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[Bug 14203] New: JavaScript API to access unsupported CSS properties

From: <bugzilla@jessica.w3.org>
Date: Sun, 18 Sep 2011 23:20:58 +0000
To: public-html-bugzilla@w3.org
Message-ID: <bug-14203-2486@http.www.w3.org/Bugs/Public/>

           Summary: JavaScript API to access unsupported CSS properties
           Product: HTML WG
           Version: unspecified
          Platform: All
        OS/Version: All
            Status: NEW
          Severity: normal
          Priority: P2
         Component: HTML5 spec (editor: Ian Hickson)
        AssignedTo: ian@hixie.ch
        ReportedBy: mtanalin@yandex.ru
         QAContact: public-html-bugzilla@w3.org
                CC: mike@w3.org, public-html-wg-issue-tracking@w3.org,

We need an API to read raw values of CSS properties including those unsupported
by browser. This will allow us to incredibly speedup evolution of the web by
making it possible to easily add support for new CSS properties to existing
browsers that have no native support for them with pretty trivial JavaScript.

Currently, unsupported properties are just ignored and are unavailable for easy
access from JavaScript.

"Easy access" means access without need for full-fledged manual CSS-parsing
from scratch with JavaScript. Such JavaScript-based parsing is error-prone,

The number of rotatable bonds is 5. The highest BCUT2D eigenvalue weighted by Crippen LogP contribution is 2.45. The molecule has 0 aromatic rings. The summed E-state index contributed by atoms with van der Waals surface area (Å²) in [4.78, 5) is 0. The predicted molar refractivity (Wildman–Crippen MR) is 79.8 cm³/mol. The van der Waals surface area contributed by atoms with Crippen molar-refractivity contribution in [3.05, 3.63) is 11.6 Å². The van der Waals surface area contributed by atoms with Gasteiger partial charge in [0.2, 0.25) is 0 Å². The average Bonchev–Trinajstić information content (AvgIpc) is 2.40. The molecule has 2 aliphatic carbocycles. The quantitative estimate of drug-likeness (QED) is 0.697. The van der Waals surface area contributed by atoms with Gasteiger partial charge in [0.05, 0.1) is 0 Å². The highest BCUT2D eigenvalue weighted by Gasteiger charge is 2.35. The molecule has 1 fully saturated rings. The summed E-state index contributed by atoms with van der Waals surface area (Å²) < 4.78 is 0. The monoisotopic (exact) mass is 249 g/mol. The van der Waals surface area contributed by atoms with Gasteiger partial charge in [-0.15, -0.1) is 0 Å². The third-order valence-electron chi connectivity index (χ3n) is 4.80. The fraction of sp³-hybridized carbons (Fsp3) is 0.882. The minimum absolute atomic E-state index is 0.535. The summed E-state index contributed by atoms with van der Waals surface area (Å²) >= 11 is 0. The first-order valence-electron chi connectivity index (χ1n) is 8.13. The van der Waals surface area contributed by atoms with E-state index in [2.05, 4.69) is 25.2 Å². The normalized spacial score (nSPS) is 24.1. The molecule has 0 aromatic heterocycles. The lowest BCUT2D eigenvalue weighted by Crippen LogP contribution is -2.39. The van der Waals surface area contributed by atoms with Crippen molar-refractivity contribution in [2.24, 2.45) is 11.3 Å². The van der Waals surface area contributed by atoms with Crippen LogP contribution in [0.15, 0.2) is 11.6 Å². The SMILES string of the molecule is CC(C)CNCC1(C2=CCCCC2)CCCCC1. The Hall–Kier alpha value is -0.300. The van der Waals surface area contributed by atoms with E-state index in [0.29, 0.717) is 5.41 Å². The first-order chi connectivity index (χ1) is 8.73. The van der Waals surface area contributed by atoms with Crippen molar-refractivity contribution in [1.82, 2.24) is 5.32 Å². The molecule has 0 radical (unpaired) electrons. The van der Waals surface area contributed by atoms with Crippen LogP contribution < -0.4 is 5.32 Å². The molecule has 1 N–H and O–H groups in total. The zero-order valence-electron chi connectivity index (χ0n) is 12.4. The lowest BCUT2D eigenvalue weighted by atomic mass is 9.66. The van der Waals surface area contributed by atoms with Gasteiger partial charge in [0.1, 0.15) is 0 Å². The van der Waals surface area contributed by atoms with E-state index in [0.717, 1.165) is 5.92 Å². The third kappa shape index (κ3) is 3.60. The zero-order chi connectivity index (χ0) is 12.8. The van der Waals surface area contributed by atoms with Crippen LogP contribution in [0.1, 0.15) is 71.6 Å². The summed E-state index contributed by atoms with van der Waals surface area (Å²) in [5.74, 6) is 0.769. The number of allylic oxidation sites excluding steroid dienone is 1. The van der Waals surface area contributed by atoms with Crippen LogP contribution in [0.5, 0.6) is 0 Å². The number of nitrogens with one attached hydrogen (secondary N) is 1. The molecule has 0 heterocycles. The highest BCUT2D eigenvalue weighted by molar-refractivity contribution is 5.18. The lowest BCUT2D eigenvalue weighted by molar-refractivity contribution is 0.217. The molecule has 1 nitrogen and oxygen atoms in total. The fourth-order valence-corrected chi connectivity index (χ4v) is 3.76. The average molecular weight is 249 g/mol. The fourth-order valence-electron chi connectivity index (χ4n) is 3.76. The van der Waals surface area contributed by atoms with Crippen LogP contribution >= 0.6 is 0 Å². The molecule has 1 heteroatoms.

very slow, leads scripts to have terribly-big size, and therefore inapplicable
in most cases.

    We need more smart and usable solution.
    We need more smart and usable solution. (Yes, I've repeated this twice.)

The solution is a dedicated API to read raw values of CSS-properties. The API
could consist of two methods:

    // Returns all CSS-properties as name-value pairs:

    // Returns specified CSS-properties only:
    element.getStyles(['lorem', 'ipsum']);

    // Returns value of single specified CSS-property:

The element.getStyles() method could return an associative-array-like object.
For example, if we have CSS:

    #example {
        some-property: some value;
        another-property: another value;

then we could use following JavaScript code to access the CSS properties:

    var styles = document.getElementById('example').getStyles();

    // The 'styles' variable now contain two name-value pairs:
    // styles['some-property'] === "some value"
    // styles['another-property'] === "another value"

element.getStyle('some-property') could return value of single specified

    var style = document.getElementById('example').getStyle('some-property');
    // The 'style' variable now contain string "some value".

Once we've got value of the property, all we need is to parse just this
individual value.

Needless to say, parsing an individual value is incomparably more easy and
feasible than parsing full stylesheet from scratch.

For browsers, this could be quite easy to implement the API since they _do_
read all CSS-properties (including unsupported ones), but just _skips_
unsupported ones. For API to be implemented, it's probably enough to just
expose such skipped properties via the API described above.


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Received on Sunday, 18 September 2011 23:21:00 UTC

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